Donkeys can be incredibly affectionate, mindful, and playful beings, but there are times when they would prefer to be left alone. Even the most docile donkey in your sanctuary might decide they need some alone time, and it’s critical to recognize the signs they’re trying to give you before caution turns to agitation, or worse. Even on a peaceful sanctuary pasture, frightened or upset donkeys can easily cause catastrophic injuries and fatalities.
Signs A Donkey Wants To Be Left Alone
Although they tend to be more subtle than horses when it comes to giving cues, a donkey will use many different tactics (typically in combination depending on their discomfort) to let you know that they don’t want you around at the moment. Generally, donkeys will stand their ground more often than a horse, and will be much more cautious and appear “stubborn” when being asked to do things that they do not feel comfortable doing. Each donkey has their own personality and may display different body language cues, but some signs that a donkey is uncomfortable include:
- Walking Away From You
- Distressed braying
- Pinning their ears back close to their neck
- Holding their head high (could indicate that they might be spooked or ready to bolt)
- Lightly to moderately pawing at the ground or stomping (can indicate anxiety or irritation)
- Raising one of their legs
- Flaring their nostrils or snorts a lot
- Tightening their mouth and muzzle muscles
- Squinting or darting their eyes
- Rapidly swishing their tail
- Full body trembling or shaking
If a donkey does not feel like you’ve alleviated their discomfort, they may escalate their body language to include:
- Rapidly swiveling their ears back and forth (a sign of high anxiety or alertness)
- Pawing angrily at the ground (can indicate they are ready to charge)
- Cocking their hind hoof with ears pinned back (avoid their hind area in cases like these)
- Openly baring their teeth at you or biting you
- Having widely open eyes to the extent that you see the whites of their eyes
If a donkey tells you their discomfort through these signals, you must immediately demonstrate that you mean no harm by backing away slowly from them if appropriate. If a donkey seems intent on removing you from their space, find a way to put something between the two of you, be it a tree, a wagon, or even other donkeys. If at all possible, don’t turn your back and run away from an uncomfortable donkey unless you are in immediate danger and need the extra speed. Conversely, make sure that an uncomfortable donkey has a generous escape route as well! Typically they would rather leave the situation than become confrontational.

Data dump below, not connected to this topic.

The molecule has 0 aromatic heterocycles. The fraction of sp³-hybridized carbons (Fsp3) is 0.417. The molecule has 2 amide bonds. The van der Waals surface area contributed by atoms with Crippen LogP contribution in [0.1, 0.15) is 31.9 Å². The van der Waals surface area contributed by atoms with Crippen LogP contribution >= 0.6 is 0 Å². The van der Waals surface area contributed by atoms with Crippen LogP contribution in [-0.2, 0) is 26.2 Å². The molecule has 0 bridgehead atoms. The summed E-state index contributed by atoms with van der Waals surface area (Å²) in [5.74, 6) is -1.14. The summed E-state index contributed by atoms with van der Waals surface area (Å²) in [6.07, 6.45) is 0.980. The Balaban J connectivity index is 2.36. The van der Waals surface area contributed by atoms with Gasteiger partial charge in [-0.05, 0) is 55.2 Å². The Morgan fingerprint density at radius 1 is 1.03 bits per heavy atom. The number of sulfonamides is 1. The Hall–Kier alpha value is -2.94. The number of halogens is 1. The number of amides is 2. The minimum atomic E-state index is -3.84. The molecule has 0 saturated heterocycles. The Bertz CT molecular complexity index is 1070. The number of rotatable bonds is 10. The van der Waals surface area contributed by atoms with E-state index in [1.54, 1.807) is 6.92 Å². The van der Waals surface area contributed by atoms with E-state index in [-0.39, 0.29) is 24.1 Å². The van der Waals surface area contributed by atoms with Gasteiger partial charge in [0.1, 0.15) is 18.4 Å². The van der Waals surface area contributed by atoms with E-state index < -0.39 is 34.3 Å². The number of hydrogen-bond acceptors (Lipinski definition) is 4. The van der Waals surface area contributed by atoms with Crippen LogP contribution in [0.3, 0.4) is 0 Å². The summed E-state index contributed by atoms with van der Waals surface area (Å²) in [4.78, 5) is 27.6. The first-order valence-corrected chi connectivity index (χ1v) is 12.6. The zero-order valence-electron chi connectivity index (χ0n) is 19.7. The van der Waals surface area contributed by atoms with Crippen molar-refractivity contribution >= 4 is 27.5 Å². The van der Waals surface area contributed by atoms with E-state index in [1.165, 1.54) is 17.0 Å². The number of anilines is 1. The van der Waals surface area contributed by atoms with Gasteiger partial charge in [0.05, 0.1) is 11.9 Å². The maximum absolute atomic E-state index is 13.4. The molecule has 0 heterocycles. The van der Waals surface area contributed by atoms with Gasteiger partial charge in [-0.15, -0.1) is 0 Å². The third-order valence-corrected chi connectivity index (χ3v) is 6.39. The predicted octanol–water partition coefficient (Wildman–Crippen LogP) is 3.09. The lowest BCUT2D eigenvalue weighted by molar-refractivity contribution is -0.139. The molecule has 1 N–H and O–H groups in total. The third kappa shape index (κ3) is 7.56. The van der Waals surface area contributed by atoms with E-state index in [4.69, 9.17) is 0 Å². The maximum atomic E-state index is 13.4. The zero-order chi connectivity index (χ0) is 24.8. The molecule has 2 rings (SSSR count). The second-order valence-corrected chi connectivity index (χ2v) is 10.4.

Things That Make A Donkey Uncomfortable
Due to their natural instincts, there are a number of actions that you might have to take in a sanctuary environment that can make a donkey less comfortable. Here are a few of their instincts and how they may react to a disruption:
Donkeys find a lot of comfort in daily routines, and can become annoyed or afraid if their routine is disrupted, so be extra gentle and allow extra time if you’re asking a donkey to do something they aren’t used to doing, like going to a new pasture or barn. Although they tend to react much less dramatically than horses in these cases, donkeys can also be spooked by seeing something they’ve never seen before, like balloons or even flapping paper, so be wary when conducting novel activities around donkeys.
Like most herd animals, donkeys have a flight zone. This is the area of personal space surrounding them where they feel safe and comfortable. Different donkeys will have different sized flight zones, especially depending upon whether they’ve come from traumatic backgrounds; a skittish donkey might have a huge flight zone compared to the nearly non-existent flight zone of a docile resident. If you breach a donkey’s flight zone, they will likely walk away from you. If you go much more into their flight zone, they might bolt or display signs of fear or agitation that you need to respect in order to prevent a dangerous scenario. You should be aware that due to their natural history, donkeys are more prone to a “fight” rather than a “flight” response than horses tend to be, so always be cautious, especially with donkeys that you don’t personally know!